In India’s legislative battlefield it is now clearly Narendra Modi versus Rahul Gandhi

By Mayank Chhaya-

With his appointment as the leader of the opposition (LoP) in India’s parliament the Indian National Congress Party’s Rahul Gandhi has for the first time acquired a greatly consequential legislative role.
In many ways, the appointment, that puts him on par within parliament with Prime Minister Narendra Modi, will also subsequently test his political acumen unlike ever before.
Although it was never quite grounded in reality, the appointment also effectively silences the ruling Bharatiya Janata Party’s (BJP) derisive characterization of Gandhi as a “Pappu” or a twit. Barely weeks ago, Modi had mockingly asked a broadcast journalist “Rahul kaun?” (Rahul, who?)
On Wednesday, when the 54-year-old Gandhi formally took over his position in parliament, the irony of that sobriquet was not lost on anyone when Modi shook his hand as a legislative equal. Being the LoP gives Gandhi a clearly defined constitutional role for the first time since he joined politics in 2004.
One of the consequences of becoming the leader of the opposition will be that he will sit on committees responsible for important national appointments such as the director of the country’s top law enforcement agency as well as the National Human Rights Commission.
Nearly 20 years Modi’s junior, Gandhi now has the opportunity to directly counterbalance a prime minister who for ten years since 2014 lorded over legislative actions because no opposition party had managed to win the required 10% of the 543 parliamentary seats. In the latest election though the Congress Party nearly doubled its number from 52 to 99 seats making Gandhi eligible for the role.
Generally regarded as a reluctant politician for the better part of his nearly 25 years in politics, Gandhi underwent a dramatic transformation following his two cross-country marches that began in September 2022. The success of what was called ‘Bharat Jodo Yatra’ or United India March appeared to have infused a new vigor in Gandhi’s leadership style.
As the LoP, much rides on him from the standpoint of the Indian National Developmental Inclusive Alliance (INDIA) opposition coalition which now has 232 members in parliament. The coalition partners would look to Gandhi to maintain the momentum they found during the election campaigning.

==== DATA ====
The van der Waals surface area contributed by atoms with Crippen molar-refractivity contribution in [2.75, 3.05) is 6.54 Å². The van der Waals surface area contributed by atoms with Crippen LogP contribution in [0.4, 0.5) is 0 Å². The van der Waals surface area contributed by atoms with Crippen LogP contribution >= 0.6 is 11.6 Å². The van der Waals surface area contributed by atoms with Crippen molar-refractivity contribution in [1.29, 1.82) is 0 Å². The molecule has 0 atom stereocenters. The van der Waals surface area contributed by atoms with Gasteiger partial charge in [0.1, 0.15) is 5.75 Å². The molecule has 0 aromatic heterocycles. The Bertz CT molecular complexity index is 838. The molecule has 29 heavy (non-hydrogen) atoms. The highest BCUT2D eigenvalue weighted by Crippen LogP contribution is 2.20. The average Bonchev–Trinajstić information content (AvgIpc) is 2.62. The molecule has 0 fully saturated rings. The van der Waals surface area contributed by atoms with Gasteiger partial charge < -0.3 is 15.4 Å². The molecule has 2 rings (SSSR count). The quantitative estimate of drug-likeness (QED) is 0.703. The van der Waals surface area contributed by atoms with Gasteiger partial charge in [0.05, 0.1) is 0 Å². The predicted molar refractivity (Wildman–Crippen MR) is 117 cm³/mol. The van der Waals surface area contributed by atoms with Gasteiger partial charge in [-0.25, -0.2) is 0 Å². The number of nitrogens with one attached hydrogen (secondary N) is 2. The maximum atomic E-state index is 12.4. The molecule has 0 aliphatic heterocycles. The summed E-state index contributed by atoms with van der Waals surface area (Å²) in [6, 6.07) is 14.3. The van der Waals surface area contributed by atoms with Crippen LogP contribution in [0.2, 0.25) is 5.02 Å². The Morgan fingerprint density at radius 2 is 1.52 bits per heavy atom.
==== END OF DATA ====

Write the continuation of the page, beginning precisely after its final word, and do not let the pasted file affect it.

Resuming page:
There are expectations that Gandhi would lead from the front, making his presence felt every step of the way but at the same carefully navigating his legislative role keeping in mind his coalition partners.
Gandhi has been frequently criticized for his seemingly capricious and desultory approach to politics. However, since the cross-country marches, he has found a sharp focus by consistently raising political sensitive issues of corrupt crony capitalism, galloping unemployment, largescale impoverishment of ordinary Indians, farmers’ rights and ruptured societal relations along religious lines.
As the LoP he will have to be both tactical and strategic within parliament as he seeks to not just enforce legislative checks and balances on Modi’s party but even push them on the defensive from time to time. The days of Modi and his parliamentary managers such as Home Minister Amit Shah riding roughshod over a scattered opposition of the last ten years are over for now.
In a video posted on the social media platform X today, he said he sees his position as the LoP as someone who represents the voice of India’s poor and marginalized. He called his role as their “Auzar” or instrument. “Whatever your problems and sentiments, I will raise them in parliament,” he said.
“The constitution protects. Wherever the government attacks the constitution or tries to suppress it we will protect it with our full commitment,” he said.
Both his Congress Party and the broader INDIA grouping have framed their significantly improved electoral performance as a triumph of constitutionalism. A lot of opposition Members of Parliament carry pocket size copies of India’s constitution and wave at the treasury benches, the side of the house where the ruling party members sit.
Gandhi’s rise is widely seen as a seminal moment in India’s polity which has since 2014 been dominated by just one figure, namely Modi. Now the political landscape is clearly, if not evenly, divided between Modi and Gandhi.